My mom lives in a nursing home. She has gone through radiation and aggressive chemo for cancer. Those treatments did not work and the cancer is growing. She has multiple health issues; some of them are - cancer, mobility issues caused by an aneurism years ago, and incontinence. Since the last round of chemo and a recent minor palliative surgery for the cancer, she has become a little delusional mixed with being aware of many truths in her life. She makes reality fit her delusions. For example, she thinks that her room in the nursing home is the garage of a home we lived in. She explains that the staff calls it ((the name of the nursing home)) but it’s really the garage. She thinks her husband that has been dead for some time is back. There are other delusions mixed with reality as well.

She says that she feels isolated and wants to go back to work. She wants to buy a car. She wants to have control of her life. All those things are understandable, but because of her health and mental situation, none of those things are possible. I know she's scared. I’m wondering what I can do to help her feel more in control and independent in her situation. I don't know what to do.

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My heart goes out to you. This is a very difficult time. I agree with Veronica that hospice might be a good choice at this time.

Her world is delusional now. It might be best to try to meet her in her world. She wants a car? No need to say, "But Mother, you'll never drive again." Instead ask her what kind of car she'd get if she could have anything she wanted. Tell her what your fantasy car is. Discuss colors. Talk about practical car matters. Ask her when and how she learned to drive. Use this topic as a chance to reminisce.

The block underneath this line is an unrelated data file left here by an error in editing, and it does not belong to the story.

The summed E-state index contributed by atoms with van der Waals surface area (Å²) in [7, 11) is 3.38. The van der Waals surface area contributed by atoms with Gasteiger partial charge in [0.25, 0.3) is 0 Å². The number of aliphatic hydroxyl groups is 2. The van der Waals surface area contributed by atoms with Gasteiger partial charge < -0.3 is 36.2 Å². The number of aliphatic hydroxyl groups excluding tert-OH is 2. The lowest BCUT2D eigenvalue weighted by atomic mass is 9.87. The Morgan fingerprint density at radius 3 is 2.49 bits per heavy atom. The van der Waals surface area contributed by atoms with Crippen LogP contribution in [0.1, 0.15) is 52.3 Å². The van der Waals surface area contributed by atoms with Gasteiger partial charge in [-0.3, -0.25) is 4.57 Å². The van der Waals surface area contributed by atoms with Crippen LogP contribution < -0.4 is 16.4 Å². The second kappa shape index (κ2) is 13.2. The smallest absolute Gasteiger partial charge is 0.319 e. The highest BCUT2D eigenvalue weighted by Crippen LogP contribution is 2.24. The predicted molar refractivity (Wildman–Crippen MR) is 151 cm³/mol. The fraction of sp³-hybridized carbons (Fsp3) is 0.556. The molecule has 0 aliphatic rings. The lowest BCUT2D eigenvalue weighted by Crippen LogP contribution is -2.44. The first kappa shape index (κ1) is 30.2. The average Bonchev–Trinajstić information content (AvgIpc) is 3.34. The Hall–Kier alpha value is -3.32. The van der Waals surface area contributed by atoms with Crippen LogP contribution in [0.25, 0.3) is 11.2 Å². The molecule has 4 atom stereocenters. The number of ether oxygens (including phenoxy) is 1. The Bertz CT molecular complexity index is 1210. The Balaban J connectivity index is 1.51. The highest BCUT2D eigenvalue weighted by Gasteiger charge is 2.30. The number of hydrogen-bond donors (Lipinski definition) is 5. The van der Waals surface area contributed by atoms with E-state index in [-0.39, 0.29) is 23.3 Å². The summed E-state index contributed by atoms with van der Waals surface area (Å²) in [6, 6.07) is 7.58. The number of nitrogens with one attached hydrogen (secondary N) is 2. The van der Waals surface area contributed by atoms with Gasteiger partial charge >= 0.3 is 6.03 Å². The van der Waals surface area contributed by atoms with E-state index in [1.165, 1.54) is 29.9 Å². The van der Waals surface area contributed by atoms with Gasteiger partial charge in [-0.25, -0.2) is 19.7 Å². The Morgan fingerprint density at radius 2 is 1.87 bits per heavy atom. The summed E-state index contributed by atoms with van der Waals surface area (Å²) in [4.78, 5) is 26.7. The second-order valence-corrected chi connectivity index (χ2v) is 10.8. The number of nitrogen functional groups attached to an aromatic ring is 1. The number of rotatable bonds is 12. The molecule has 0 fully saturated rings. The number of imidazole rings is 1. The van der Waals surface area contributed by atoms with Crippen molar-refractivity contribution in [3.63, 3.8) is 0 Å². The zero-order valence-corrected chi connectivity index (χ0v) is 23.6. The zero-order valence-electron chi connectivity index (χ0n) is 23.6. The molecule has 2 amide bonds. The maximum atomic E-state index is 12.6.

She wants to go back to work? "I can well imagine you are getting bored with this medical leave of absence. What do you like best about your work? Who was your favorite boss of all time? What jobs did you have as a teenager?"

Her room is a garage? "Didn't they do an awesome job converting it? I like how much light comes in that window. Of all the places you've lived, which one did you like best?"

And so on and so on. You can use her delusions as springboards to talk about other things.
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Have you considered asking hospice to come in. They are expert in helping people as sick as your mother transition into acceptance of her current situation. If the N/H does not have a contract with the local hospice this may not be possible. In this case ask for the Social Worker in the N/H to spend some time with her. If she is a woman of faith asking a Priest or Minister of her faith to come in and council her. If she is coming close to death she could actually be having spiritual visitors including her husband. It is a very worrying time as a loved one comes close to death and they fight against acceptance. Your job is to maintain a loving calmness and don't try and correct her illusions. Agree with her and ask questions about what and who she is seeing, it can be very insightful in your own life. She needs to be reassured you won't leave her alone and that any pain will be well taken care of as will other discomforts. It is a very difficult time as you don't want to loose a parent as it makes one face ones own immortality. Blessings and hugs
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